Some people have wondered why I’m not yet published.  Why I haven’t jumped on the self-publishing opportunity to get my work out there.  I’m sure my career choices will continue to create questions about why I decided a, b, or c about an agent, contract, or publisher.

Here’s the thing.  We all have different goals.  We all envision different career paths for ourselves.  If I wanted a different path, yes, I could have been published by now.

But I’m not in this for the now, the immediate, the breakout.  I’m in this for the long haul.  And that attitude places me on a different path than some would assume. As long as I’m making progress along my path, I’m not frustrated.  This is also why I don’t get jealous of others’ success.  Their path is not my path.

The Dangers of Short-Term Thinking

We can apply this long-haul approach to not only to book publishing, but everything else as well.  Some obsess over their blog traffic numbers.  Or Twitter followers.  Or Facebook friends.

And some might need to focus on those things depending on their goals.  But too many worry about their social media numbers, sales numbers, or ranking numbers when it doesn’t really matter in the big picture of their goals.

As I mentioned above, focusing on the wrong things can make us give up before we really start.  And that would be a shame.

I know writers who have stopped making time for their writing because they’re frustrated or discouraged or what-have-you.  Some of them are great writers, and I hate to see them prematurely give up.

Others have gotten impatient and published their work too soon.  I see their potential for greatness, but they never gave themselves permission to take the time to do things right.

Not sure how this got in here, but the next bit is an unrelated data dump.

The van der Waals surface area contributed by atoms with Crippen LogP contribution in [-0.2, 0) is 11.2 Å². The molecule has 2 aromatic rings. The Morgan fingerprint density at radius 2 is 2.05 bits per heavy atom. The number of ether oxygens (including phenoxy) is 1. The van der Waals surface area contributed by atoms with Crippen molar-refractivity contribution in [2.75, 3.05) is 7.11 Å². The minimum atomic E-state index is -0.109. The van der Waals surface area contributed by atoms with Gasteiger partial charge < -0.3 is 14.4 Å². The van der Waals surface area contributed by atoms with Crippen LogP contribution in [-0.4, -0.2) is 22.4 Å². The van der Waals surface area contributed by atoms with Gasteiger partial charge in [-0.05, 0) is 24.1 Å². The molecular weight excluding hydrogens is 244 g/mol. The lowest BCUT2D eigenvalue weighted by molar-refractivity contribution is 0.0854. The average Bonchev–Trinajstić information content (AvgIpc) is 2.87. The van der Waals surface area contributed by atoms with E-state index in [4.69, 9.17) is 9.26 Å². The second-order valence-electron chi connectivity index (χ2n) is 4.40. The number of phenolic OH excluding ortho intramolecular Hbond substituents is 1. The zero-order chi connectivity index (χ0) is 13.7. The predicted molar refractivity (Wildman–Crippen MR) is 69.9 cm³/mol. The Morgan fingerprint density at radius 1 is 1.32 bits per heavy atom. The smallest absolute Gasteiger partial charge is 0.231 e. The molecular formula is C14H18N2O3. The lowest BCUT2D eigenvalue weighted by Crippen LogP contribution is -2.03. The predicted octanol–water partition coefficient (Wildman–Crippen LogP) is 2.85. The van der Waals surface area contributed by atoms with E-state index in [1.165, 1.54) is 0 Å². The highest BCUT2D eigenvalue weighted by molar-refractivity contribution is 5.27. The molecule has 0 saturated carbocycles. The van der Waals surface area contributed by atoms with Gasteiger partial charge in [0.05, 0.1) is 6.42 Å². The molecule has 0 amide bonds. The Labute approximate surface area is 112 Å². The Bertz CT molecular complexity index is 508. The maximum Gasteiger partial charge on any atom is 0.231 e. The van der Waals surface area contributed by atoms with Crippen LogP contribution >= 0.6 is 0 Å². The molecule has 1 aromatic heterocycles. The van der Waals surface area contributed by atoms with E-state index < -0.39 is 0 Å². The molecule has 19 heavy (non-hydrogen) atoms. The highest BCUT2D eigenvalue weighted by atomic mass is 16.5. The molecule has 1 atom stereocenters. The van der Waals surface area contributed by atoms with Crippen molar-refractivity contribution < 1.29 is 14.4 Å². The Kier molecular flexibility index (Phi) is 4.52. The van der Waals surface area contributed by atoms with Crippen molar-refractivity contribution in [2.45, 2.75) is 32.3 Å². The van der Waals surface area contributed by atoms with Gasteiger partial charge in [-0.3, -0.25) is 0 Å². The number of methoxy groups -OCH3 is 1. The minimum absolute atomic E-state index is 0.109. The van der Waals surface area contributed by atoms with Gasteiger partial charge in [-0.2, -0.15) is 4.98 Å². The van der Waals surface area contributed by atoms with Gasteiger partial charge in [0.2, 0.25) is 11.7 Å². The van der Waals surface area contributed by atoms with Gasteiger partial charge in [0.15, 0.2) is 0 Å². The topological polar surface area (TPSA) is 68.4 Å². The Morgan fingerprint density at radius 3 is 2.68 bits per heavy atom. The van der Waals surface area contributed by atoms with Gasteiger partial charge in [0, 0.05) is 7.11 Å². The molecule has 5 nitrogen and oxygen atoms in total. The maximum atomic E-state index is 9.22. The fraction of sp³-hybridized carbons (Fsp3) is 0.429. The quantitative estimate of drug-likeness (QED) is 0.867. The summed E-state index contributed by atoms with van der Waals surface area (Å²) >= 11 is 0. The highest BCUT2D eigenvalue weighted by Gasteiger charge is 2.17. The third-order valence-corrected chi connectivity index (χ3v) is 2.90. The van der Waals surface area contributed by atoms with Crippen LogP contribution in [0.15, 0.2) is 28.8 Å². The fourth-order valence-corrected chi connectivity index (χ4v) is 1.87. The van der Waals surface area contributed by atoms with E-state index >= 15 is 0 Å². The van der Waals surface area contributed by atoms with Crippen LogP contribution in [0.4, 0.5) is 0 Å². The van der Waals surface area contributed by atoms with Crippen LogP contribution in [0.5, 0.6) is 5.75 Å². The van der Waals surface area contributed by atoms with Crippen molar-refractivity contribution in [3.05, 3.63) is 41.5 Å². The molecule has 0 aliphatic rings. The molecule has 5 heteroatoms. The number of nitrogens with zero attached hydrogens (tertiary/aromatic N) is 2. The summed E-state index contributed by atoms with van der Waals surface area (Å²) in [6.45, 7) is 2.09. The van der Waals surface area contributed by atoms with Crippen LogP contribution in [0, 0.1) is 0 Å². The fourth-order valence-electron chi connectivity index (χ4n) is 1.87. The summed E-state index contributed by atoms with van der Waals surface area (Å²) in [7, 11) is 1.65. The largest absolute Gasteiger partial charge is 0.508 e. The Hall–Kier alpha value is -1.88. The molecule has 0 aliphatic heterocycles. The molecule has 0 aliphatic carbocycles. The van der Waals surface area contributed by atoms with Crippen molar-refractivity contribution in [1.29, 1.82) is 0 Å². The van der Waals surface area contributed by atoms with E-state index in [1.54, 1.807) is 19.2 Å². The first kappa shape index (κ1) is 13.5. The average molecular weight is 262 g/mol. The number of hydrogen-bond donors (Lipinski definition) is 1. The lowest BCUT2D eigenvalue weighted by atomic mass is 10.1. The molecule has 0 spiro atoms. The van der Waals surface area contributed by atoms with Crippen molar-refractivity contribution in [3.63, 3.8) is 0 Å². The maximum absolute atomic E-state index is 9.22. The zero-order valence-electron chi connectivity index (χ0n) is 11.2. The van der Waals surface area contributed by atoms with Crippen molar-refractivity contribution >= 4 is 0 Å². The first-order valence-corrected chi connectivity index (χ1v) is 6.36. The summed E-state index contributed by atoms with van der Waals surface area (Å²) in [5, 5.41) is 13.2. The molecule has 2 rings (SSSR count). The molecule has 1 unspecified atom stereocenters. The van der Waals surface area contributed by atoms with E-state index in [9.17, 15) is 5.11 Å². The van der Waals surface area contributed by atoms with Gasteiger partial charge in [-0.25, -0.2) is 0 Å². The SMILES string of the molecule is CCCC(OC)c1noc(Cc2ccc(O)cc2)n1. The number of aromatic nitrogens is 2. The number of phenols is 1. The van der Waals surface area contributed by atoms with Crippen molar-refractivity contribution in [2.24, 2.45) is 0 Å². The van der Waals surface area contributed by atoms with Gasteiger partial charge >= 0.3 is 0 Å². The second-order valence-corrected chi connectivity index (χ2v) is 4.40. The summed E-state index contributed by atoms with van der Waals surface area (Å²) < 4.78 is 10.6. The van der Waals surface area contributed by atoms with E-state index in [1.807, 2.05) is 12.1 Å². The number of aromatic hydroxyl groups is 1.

Self-published or traditionally published, giving up or pushing too fast, patience plays a much bigger role in our long-term success than we think.  Woody Allen’s goal?  Make one movie a year on a modest budget and avoid the hype.

The key to being in this career for the long haul is having goals one year, three years, five years, and ten years out.  The key is having the patience to realize we won’t reach all our goals this year.  And the key is being okay with that.  *smile*

Are you in this for the long haul?  What does that mean to you?  How do you maintain that attitude?  If you’re focused on the short term, why have you chosen that approach?  How has it helped you?

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Michele Shaw
Michele Shaw

I definitely feel the same as you, Jami. I keep my head down and keep writing while making the effort to get myself out there on sm, yet not to the detriment of my family or work. I’m a slow and steady wins the race kind of person, setting small goals and crossing each off as I work toward the larger ones.

Carradee

I have a business plan that takes me a few years out. That plan has goals for monetary earnings from passive income (royalties, etc.)

I’ve also done some fancy “prediction” math to guesstimate how many titles I’ll have to have available, minimum, to be able to expect to hit that goal. So that keeps the incentive on. *pats Numbers spreadsheet*

Now, if I hit my production goals and don’t earn as much as I think I should be, I’ll switch my focus onto non-fiction instead of fiction. 🙂

Kimberly Gould